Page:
“We expect acquisitions in Southern California will continue at a rapid pace. While few large MSOs remain, many smaller MSOs and single shops are actively considering a sale,” the financial consulting firm wrote. “However, all the consolidators and super-regional competitors will continue to face very robust competition from well-established MSOs that are more than holding their own and embarked on acquisitions and new developments as well.”
Classic Collision’s other facilities can be found in Alabama, Florida, Georgia and South Carolina. The company is up to 54 shops.
“Establishing our presence in the West Coast is an exciting milestone as Toan and the Classic team continue to execute on their growth strategy and commitment to the collision industry,” Ricardo Gonzalez, director at Classic Collision private equity owner New Mountain Capital, said in a statement. “Customers and business partners in the San Fernando region will greatly benefit from the high-quality service, capabilities, and focus on innovation that distinguish Classic Collision.”
Classic Collision noted in a news release that Stabler’s MSO featured “high quality service” and “strong national relationships with OEMs and Dealerships.”
“United by a common business culture, we welcome the Pride team to the Classic Collision family,” Classic Collision CEO Toan Nguyen said in a statement. “They have made all the important investments necessary to continue to be successful as the industry and operational climate evolve, and we believe their expertise, management discipline, and culture will greatly contribute to our future growth.”
Classic Collision also announced this month it had bought all six Elite Auto Collision locations in Northern Georgia.
“Our goal has been to be the most trusted and referred resource for our customer’s collision repairs, and by joining the Classic Collision team, we will be well positioned to continue our growth opportunities” Shane Steele, former Elite owner, said in a statement.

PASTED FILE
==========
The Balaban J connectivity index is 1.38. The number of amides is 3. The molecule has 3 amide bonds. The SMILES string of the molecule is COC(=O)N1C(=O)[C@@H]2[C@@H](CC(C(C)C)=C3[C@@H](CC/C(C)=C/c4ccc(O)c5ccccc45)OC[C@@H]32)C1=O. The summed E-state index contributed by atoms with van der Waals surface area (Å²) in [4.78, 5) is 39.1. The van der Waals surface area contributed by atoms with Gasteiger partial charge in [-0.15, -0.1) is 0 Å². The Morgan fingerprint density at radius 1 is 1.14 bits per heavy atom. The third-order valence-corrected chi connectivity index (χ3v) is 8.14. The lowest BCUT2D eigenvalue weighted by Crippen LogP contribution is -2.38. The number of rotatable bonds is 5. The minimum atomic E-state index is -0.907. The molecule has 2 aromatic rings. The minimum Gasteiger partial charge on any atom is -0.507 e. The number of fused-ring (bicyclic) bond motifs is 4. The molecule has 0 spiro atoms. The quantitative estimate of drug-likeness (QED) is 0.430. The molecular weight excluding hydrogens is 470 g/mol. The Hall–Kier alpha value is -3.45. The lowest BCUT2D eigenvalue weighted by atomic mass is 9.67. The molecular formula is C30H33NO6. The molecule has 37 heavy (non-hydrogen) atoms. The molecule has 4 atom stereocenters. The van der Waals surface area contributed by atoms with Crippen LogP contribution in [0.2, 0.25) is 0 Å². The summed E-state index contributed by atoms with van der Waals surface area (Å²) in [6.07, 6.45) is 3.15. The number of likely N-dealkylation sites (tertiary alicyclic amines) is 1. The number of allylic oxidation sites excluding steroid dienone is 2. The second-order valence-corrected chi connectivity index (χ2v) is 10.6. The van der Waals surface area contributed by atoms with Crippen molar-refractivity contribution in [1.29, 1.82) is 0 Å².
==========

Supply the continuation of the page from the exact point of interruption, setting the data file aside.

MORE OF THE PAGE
Classic Collision also this month repeated its October assertion that it was “not slowing down plans to expand.”
Iowa, Missouri: Crash Champions
Crash Champions on Nov. 17 announced it had obtained “a first and important foothold into Iowa” with the purchase of Davenport, Iowa-based Arnold’s Auto Body.
The company said it now has 50 shops, with the others located in California, Illinois, Missouri, Ohio and Wisconsin.
“We’re thrilled to expand our presence in both the growing Southern California and dynamic Midwestern markets through strong partners that share our dedication to customer service and operational excellence,” Crash Champions CEO Matt Ebert said in a statement. “Through these key acquisitions, Crash Champions will be better positioned to take advantage of the numerous scale benefits of being a larger MSO, greatly enhancing our growth prospects for 2021 and materially increasing our shareholder value. We look forward to welcoming these exceptional shops under the Crash Champions umbrella and creating even greater value for our customers and employees.”
The company said Nov. 17 it had also recently bought Orange, Calif.-based Open 7 Days Auto Body; Nixa, Mo.-based French Davis Collision; and Columbus, Ohio-based Fred Reiser Auto Body.